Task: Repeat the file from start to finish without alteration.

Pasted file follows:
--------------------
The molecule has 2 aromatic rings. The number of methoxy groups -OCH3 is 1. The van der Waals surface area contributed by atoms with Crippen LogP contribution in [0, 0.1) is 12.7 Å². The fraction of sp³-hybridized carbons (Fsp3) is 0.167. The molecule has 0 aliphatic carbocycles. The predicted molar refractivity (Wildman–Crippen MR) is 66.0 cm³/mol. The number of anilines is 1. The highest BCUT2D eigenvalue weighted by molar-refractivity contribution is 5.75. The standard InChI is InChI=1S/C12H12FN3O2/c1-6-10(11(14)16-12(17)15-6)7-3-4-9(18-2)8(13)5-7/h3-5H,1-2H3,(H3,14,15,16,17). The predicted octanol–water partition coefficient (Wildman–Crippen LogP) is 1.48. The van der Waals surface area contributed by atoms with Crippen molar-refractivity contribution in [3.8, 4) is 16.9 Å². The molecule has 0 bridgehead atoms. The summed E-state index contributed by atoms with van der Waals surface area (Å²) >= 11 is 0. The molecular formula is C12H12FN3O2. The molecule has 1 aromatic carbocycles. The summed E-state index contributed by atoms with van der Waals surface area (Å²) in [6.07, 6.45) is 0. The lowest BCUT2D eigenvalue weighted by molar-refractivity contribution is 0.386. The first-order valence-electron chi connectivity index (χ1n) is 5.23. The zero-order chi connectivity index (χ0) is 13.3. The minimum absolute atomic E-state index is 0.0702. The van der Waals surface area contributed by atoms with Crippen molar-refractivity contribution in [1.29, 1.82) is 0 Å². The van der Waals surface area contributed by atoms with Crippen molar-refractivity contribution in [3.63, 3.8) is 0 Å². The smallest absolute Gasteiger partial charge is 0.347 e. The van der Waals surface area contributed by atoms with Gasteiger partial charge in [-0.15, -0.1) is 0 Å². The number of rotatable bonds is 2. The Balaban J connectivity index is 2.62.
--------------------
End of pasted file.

The molecule has 2 aromatic rings. The number of methoxy groups -OCH3 is 1. The van der Waals surface area contributed by atoms with Crippen LogP contribution in [0, 0.1) is 12.7 Å². The fraction of sp³-hybridized carbons (Fsp3) is 0.167. The molecule has 0 aliphatic carbocycles. The predicted molar refractivity (Wildman–Crippen MR) is 66.0 cm³/mol. The number of anilines is 1. The highest BCUT2D eigenvalue weighted by molar-refractivity contribution is 5.75. The standard InChI is InChI=1S/C12H12FN3O2/c1-6-10(11(14)16-12(17)15-6)7-3-4-9(18-2)8(13)5-7/h3-5H,1-2H3,(H3,14,15,16,17). The predicted octanol–water partition coefficient (Wildman–Crippen LogP) is 1.48. The van der Waals surface area contributed by atoms with Crippen molar-refractivity contribution in [3.8, 4) is 16.9 Å². The molecule has 0 bridgehead atoms. The summed E-state index contributed by atoms with van der Waals surface area (Å²) >= 11 is 0. The molecular formula is C12H12FN3O2. The molecule has 1 aromatic carbocycles. The summed E-state index contributed by atoms with van der Waals surface area (Å²) in [6.07, 6.45) is 0. The lowest BCUT2D eigenvalue weighted by molar-refractivity contribution is 0.386. The first-order valence-electron chi connectivity index (χ1n) is 5.23. The zero-order chi connectivity index (χ0) is 13.3. The minimum absolute atomic E-state index is 0.0702. The van der Waals surface area contributed by atoms with Crippen molar-refractivity contribution in [1.29, 1.82) is 0 Å². The van der Waals surface area contributed by atoms with Crippen molar-refractivity contribution in [3.63, 3.8) is 0 Å². The smallest absolute Gasteiger partial charge is 0.347 e. The van der Waals surface area contributed by atoms with Gasteiger partial charge in [-0.15, -0.1) is 0 Å². The number of rotatable bonds is 2. The Balaban J connectivity index is 2.62.